Air travel is one of the building blocks of our economy--the ability to get where we need to go quickly, safely, and efficiently, at least in theory. While flying the friendly skies evokes images of the glory days of traveling in style for many, the reality these days is one of long lines, frequent delays, and color-coded terror alert levels. Still, though, flying is essential to our modern way of life, and we trust the engineers at a handful of companies to build our airplanes for us. For our next patent matchup, we're going to be taking a look at two of the most advanced aviation engineering companies in the world: Boeing and Lockheed Martin.

Boeing was founded in Seattle in 1916 by William E. Boeing. The company got its start by building sea planes, but now operates in all sectors of the aviation industry, including defense and commercial aviation. Boeing rose to prominence during Word War II for its production of the B-17 Flying Fortress and the B-29 Superfortress, both key weapons of the Allied air campaign. Its commercial division has also produced a number of popular passenger airliners, including the 737, 747 (known as the "Queen of the Skies"), and the 787 Dreamliner.

Lockheed was founded as the Alco Hydro-Aeroplane Company in San Francisco in 1912, and went through several name changes before becoming the Lockheed Corporation in 1934. It became Lockheed Martin after its merger with Martin Marietta in 1995. Lockheed operates primarily in the defense sector. As such, it is the world's largest defense contractor, receiving approximately 85% of its income from federal contracts. Like Boeing, it was also vital during World War II, producing the P-38 lightning fighter. Lockheed is particularly famous for its Advanced Development Programs, also known as Skunk Works, which is known for its work on advanced and top secret projects.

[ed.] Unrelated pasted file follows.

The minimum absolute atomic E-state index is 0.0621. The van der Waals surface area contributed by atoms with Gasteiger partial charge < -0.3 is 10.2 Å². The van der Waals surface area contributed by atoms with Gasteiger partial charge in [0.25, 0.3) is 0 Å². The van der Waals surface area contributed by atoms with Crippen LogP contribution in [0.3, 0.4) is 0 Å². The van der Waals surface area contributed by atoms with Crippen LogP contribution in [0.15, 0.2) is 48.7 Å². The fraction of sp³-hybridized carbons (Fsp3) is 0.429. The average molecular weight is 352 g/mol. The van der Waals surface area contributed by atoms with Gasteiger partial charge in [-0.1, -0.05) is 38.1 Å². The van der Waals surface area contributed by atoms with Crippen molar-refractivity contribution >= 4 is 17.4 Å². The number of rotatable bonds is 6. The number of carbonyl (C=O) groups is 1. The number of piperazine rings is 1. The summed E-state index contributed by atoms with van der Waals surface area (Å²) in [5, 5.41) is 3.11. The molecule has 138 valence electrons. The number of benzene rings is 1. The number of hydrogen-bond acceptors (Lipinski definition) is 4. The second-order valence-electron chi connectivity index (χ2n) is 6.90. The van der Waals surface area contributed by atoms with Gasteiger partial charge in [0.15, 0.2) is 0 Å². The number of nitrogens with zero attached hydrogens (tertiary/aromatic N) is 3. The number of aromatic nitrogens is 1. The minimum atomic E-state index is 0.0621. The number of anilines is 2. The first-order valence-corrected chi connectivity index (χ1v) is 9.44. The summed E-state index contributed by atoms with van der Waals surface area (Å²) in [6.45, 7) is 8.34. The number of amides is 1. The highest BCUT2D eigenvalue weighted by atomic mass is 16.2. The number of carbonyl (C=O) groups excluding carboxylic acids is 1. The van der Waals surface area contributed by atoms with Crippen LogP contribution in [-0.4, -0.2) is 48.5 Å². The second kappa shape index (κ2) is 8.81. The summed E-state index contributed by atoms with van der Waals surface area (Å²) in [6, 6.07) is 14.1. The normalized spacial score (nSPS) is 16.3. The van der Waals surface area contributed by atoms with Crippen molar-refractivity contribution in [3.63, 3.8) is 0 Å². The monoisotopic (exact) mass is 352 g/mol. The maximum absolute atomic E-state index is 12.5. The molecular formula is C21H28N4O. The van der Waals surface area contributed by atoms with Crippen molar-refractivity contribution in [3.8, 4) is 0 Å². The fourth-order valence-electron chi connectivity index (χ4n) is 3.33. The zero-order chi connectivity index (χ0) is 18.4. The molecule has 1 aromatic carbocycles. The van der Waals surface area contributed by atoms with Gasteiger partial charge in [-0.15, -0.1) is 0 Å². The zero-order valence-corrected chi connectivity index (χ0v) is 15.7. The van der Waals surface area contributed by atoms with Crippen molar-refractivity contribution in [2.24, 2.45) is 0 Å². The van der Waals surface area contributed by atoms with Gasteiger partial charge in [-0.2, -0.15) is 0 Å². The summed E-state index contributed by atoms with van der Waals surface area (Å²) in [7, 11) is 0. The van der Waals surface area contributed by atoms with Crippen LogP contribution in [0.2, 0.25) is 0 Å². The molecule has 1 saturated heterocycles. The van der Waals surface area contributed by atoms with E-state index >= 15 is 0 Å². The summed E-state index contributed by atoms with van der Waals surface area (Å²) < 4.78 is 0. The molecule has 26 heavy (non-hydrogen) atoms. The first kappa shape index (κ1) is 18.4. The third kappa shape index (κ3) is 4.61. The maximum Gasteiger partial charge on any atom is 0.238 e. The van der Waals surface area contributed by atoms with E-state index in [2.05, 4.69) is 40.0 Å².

Using Juristat’s Marketing Reports and data provided by the USPTO, we measured the effectiveness of each company’s patent prosecution efforts through five key metrics: allowance rate, average number of office actions, average speed to disposition, and average number of independent and dependent claims lost. Below are some illustrations that demonstrate our findings (hover for details).


What we found is that the two companies are remarkably similar in their patent prosecution efforts, with Lockheed coming out slightly ahead in most metrics. Boeing has the upper hand in allowance rate, earning four percentage points more than Lockheed, but its advantage stops there. Lockheed receives 0.1 office actions fewer than Boeing and its prosecution timeline is 0.6 months shorter, although both of these differences are rather negligible. Looking at the claims data, Lockheed retains an average of 0.29 more independent claims and 0.9 more dependent claims than Boeing. Overall, it appears that Lockheed does slightly better than Boeing at the USPTO, although this matchup is the closest to a tie that we've yet seen.